To further confirm the role of AMPA receptors on the growth of brain metastases in vivo, the scientists pharmacologically inhibited the AMPA receptor function with perampanel, a selective and noncompetitive antagonist of AMPA receptors and FDA-approved drug for epilepsy treatment. Importantly, the administration of perampanel resulted in a lower metastatic burden and fewer brain metastases per mouse.

 

 

Conclusion

This study has shown, for the first time, that neurons can form physiologically relevant excitatory glutamatergic synapses with metastatic cells of non-neural cancers. This started at very early stage after extravasation into the brain parenchyma, during the residence of cancer cells in the perivascular niche, which is a critical step for their survival.

It is important to note that cancer cells always harbored the post-synapse and never showed pre-synaptic features. In addition, the vast majority of synapses between neurons and individual metastatic cancer cells were indeed direct synapses between presynaptic neurons and postsynaptic cancer cells, without a non-malignant neuronal structure co-located on the postsynaptic side. These findings indicate de novo synaptogenesis in brain metastases. This is opposite to results observed in glioma cancer cells, which demonstrated a frequent hijacking of pre-existing brain synapses.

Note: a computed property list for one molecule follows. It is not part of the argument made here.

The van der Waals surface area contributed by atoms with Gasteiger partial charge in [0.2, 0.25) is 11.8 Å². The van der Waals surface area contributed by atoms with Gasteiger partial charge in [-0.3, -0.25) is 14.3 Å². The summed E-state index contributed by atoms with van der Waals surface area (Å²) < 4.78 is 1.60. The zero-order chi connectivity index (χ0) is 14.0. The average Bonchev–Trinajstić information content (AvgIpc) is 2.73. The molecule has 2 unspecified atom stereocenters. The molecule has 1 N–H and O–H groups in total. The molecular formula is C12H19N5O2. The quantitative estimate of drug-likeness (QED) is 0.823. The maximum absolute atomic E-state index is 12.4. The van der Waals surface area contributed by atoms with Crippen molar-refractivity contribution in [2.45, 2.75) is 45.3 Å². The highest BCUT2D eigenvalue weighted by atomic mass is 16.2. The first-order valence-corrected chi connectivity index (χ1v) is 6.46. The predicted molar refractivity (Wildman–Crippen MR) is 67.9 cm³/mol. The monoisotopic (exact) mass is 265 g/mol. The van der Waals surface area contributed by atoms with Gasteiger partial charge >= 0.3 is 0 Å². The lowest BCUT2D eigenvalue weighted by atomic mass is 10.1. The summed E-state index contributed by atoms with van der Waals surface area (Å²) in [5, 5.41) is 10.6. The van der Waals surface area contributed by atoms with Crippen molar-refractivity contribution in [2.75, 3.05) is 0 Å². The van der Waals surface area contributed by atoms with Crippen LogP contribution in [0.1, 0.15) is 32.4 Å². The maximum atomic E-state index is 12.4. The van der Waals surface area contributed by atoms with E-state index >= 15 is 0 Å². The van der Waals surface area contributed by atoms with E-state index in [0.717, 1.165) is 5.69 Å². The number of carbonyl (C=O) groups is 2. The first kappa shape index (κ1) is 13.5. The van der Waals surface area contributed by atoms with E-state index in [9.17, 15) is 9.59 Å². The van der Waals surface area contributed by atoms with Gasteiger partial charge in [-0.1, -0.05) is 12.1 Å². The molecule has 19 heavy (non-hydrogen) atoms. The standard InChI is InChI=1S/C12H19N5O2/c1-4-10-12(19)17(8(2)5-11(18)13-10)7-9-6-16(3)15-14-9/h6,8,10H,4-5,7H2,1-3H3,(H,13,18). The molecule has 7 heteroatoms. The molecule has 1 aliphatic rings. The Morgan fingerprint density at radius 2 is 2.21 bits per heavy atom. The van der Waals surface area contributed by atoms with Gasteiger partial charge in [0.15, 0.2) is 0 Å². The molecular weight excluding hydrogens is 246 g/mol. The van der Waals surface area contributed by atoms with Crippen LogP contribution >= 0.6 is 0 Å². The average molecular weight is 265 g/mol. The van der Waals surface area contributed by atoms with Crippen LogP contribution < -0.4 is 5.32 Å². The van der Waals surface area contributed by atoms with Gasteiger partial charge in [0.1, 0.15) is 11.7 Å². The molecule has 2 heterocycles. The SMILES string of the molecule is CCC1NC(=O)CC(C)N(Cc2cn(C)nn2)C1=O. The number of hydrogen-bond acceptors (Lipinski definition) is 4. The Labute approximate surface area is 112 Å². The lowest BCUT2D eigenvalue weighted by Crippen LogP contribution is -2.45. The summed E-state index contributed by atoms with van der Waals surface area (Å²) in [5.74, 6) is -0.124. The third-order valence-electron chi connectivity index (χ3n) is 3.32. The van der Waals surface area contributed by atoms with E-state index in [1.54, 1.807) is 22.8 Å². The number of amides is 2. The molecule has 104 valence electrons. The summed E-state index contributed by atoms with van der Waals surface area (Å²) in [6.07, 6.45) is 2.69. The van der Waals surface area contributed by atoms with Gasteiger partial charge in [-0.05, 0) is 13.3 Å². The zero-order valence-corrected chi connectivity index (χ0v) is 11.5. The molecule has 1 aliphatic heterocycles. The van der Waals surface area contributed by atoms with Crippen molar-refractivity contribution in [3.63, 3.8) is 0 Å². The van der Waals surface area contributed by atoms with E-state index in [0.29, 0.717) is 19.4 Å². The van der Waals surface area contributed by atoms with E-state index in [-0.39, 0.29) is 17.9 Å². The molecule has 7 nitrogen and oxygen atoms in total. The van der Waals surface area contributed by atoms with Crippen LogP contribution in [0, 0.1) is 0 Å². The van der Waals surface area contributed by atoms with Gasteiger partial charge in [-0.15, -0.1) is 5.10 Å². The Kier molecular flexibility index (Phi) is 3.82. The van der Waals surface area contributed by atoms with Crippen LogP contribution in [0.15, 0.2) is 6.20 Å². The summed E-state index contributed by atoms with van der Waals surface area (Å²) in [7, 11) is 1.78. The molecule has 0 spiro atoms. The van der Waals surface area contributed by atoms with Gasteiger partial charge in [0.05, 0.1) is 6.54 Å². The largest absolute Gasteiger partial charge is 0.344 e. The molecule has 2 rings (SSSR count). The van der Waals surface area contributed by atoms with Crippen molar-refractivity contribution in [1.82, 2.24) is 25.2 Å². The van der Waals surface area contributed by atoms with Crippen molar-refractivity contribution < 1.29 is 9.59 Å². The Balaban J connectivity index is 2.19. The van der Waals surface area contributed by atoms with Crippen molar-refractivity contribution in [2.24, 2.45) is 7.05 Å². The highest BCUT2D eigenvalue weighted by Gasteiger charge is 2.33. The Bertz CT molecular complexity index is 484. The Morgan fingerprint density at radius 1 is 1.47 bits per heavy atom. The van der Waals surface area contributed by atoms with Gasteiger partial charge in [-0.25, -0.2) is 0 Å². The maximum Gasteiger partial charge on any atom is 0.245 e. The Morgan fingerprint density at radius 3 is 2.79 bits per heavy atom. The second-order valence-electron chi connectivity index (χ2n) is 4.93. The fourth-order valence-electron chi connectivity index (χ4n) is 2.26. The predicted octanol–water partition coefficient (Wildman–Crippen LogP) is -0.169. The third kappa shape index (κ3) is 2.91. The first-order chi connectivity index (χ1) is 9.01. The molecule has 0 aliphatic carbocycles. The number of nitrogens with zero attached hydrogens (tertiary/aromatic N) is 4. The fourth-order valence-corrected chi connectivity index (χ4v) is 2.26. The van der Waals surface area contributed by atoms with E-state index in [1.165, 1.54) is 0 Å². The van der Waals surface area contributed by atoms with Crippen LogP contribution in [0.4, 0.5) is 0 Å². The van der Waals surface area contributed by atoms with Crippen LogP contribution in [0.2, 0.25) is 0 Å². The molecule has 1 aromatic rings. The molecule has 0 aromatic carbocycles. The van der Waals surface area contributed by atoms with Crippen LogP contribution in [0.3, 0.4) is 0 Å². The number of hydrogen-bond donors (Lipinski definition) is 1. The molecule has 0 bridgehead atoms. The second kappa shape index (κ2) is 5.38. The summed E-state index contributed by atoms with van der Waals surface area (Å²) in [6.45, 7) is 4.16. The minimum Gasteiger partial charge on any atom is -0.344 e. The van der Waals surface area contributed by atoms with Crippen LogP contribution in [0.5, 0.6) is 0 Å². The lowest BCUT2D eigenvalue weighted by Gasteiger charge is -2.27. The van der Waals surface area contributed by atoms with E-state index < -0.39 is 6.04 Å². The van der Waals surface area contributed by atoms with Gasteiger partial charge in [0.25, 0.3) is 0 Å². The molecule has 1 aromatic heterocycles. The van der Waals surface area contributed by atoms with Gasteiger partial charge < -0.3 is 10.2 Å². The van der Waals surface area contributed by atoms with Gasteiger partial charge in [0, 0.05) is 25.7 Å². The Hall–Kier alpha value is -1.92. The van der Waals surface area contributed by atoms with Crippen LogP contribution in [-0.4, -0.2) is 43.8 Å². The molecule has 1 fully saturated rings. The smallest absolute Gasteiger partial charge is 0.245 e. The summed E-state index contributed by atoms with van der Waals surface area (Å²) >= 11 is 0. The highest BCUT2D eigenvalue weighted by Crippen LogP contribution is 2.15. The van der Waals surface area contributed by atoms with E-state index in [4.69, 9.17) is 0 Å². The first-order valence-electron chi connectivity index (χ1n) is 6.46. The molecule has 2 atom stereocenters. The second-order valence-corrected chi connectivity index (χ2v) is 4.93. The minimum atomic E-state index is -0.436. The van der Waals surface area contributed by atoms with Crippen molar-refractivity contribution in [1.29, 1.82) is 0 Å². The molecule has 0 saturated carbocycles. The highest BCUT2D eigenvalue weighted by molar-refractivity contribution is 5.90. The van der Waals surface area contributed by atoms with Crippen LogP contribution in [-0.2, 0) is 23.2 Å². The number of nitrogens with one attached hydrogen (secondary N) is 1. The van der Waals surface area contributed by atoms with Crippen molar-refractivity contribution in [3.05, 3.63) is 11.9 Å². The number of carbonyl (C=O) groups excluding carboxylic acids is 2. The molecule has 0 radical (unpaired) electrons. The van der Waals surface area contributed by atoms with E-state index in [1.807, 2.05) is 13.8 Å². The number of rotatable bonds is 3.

The neuron-cancer synapses generated excitatory postsynaptic currents mediated by AMPA glutamate receptors in cancer cells, with cancer cells on the postsynaptic (receiving) side of the synapses. These AMPAergic synapses not only support and stimulate cancers of neural origin, like gliomas but also brain-seeding of metastatic breast cancer and melanoma cells. The discovery of such Ca2+ transients, that depend on neuronal activity in breast cancer and melanoma cells, suggests a common mechanism by which synaptic interactions between neurons and cancer cells can be translated into growth-promoting signals.

The pharmacologic inhibition of these neuron-metastatic synapses with an approved antiepileptic drug perampanel strongly reduced metastatic burden and opened up the possibility for a new, clinically actionable concept of metastasis prevention. The authors concluded that the discovery that neurons form synapses with metastatic cells of tumors originating outside the nervous system was unexpected, but opened a new chapter in the cancer neuroscience field.

The results of the study have been published on a preprint server and are currently being peer-reviewed.

Journal Reference

Venkataramani V, Karreman MA, Nguyen LC, et al. Direct excitatory synapses between neurons and tumor cells drive brain metastatic seeding of breast cancer and melanoma. BioRxiv preprint.  https://doi.org/10.1101/2024.01.08.574608